20. Welcomes the findings of the Commission report on the February 2010 Action Plan and the corrective and preventive actions begun so far; calls on DG REGIO to continue with this exercise during the whole period of implementation to keep up the momentum generated by the Action Plan;

21. Stresses that European initiatives in the field of cohesion and structural policy need to be better coordinated so as not to jeopardise the coherence of regional policy; calls therefore for strengthened coordination in the Commission between DG REGIO, which is responsible for cohesion and structural policy, and the DGs responsible for the relevant sector-specific initiatives; calls, in view of the Lisbon Treaty’s strengthening of the rights of regional and local authorities, for these authorities to be more closely involved in the development of policy at Commission level, in order to enhance project responsibility among project promoters; also calls, however, for more control of results by the Commission on the spot, so as to improve evaluation both of the efficiency of project structures and of the effectiveness of measures in terms of the objective they seek to achieve;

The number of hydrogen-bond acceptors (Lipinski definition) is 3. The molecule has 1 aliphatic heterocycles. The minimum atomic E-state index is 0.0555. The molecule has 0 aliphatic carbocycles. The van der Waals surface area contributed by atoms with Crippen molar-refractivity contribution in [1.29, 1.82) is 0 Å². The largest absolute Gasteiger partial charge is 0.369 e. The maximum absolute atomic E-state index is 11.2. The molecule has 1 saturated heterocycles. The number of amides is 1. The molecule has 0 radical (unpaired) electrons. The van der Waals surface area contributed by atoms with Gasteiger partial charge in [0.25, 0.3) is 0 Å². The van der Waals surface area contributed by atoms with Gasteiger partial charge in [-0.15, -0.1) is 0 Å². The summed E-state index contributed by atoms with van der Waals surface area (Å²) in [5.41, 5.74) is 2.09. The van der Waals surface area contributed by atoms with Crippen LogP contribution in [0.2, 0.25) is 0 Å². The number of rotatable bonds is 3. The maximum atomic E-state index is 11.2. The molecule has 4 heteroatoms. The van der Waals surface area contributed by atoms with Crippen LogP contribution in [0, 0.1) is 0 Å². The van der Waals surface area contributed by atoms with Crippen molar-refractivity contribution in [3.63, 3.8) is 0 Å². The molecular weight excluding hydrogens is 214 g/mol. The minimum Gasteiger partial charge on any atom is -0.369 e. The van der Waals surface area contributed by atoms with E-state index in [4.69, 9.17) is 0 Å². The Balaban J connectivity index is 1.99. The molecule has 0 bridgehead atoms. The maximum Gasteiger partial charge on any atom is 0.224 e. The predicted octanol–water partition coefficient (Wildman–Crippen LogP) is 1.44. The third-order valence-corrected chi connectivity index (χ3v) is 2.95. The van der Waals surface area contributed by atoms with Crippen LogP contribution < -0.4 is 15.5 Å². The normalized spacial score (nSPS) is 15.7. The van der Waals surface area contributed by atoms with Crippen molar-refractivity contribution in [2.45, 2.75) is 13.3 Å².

22. Invites the Commission to reinforce the ‘Train the trainers’ initiative for managing and certifying authorities; stresses that there should be constant monitoring to ensure that training contents are actually transferred to the lower levels in a balanced way, not neglecting the local actors;

23. Urges the Commission to quickly launch the new portal in the SFC 2007 database allowing direct access to relevant information for all actors dealing with Structural Funds; recommends that Member States promote and circulate information on this instrument among regional and local authorities as well as final beneficiaries;

24. Invites the Commission to put in place additional technical assistance mechanisms to promote knowledge at regional and local level on implementation-related problems, especially in Member States where, according to the Commission’s ex-post evaluation of Cohesion Policy programmes 2000-2006, there are very persistent problems regarding their administrative capacity when it comes to the implementation of these programmes;

25. Asks for a standardised application of the single information, single audit (SISA)- model at all audit levels to avoid duplication of audits and over-control; urges the Commission to issue a single audit manual including all the guidance notes produced so far;

26. Invites Member States to further exploit the financial engineering instruments as a means to increase the quality of the projects and the participation of private actors, especially SMEs, in European projects; calls on the Commission to simplify the functioning rules of these instruments, whose current complexity limits their use;